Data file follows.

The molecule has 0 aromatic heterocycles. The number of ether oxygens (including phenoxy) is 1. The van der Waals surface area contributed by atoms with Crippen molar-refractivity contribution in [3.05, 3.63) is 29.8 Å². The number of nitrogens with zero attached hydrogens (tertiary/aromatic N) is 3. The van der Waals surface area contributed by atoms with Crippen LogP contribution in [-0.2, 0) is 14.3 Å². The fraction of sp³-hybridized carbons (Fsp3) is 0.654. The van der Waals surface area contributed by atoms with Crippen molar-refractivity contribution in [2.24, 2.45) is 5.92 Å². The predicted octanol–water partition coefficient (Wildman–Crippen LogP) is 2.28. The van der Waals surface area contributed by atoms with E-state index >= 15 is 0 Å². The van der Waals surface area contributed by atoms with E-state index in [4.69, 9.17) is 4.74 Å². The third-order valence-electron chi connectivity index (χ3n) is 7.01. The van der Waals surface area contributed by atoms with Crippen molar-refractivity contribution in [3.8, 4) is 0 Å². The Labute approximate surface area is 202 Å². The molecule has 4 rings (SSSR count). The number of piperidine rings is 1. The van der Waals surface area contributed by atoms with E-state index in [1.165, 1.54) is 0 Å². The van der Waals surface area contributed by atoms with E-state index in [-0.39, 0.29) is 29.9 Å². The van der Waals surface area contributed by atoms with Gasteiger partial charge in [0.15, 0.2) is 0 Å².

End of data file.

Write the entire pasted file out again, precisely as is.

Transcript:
The molecule has 0 aromatic heterocycles. The number of ether oxygens (including phenoxy) is 1. The van der Waals surface area contributed by atoms with Crippen molar-refractivity contribution in [3.05, 3.63) is 29.8 Å². The number of nitrogens with zero attached hydrogens (tertiary/aromatic N) is 3. The van der Waals surface area contributed by atoms with Crippen LogP contribution in [-0.2, 0) is 14.3 Å². The fraction of sp³-hybridized carbons (Fsp3) is 0.654. The van der Waals surface area contributed by atoms with Crippen molar-refractivity contribution in [2.24, 2.45) is 5.92 Å². The predicted octanol–water partition coefficient (Wildman–Crippen LogP) is 2.28. The van der Waals surface area contributed by atoms with E-state index >= 15 is 0 Å². The van der Waals surface area contributed by atoms with E-state index in [4.69, 9.17) is 4.74 Å². The third-order valence-electron chi connectivity index (χ3n) is 7.01. The van der Waals surface area contributed by atoms with Crippen molar-refractivity contribution in [3.8, 4) is 0 Å². The Labute approximate surface area is 202 Å². The molecule has 4 rings (SSSR count). The number of piperidine rings is 1. The van der Waals surface area contributed by atoms with E-state index in [1.165, 1.54) is 0 Å². The van der Waals surface area contributed by atoms with E-state index in [-0.39, 0.29) is 29.9 Å². The van der Waals surface area contributed by atoms with Gasteiger partial charge in [0.15, 0.2) is 0 Å².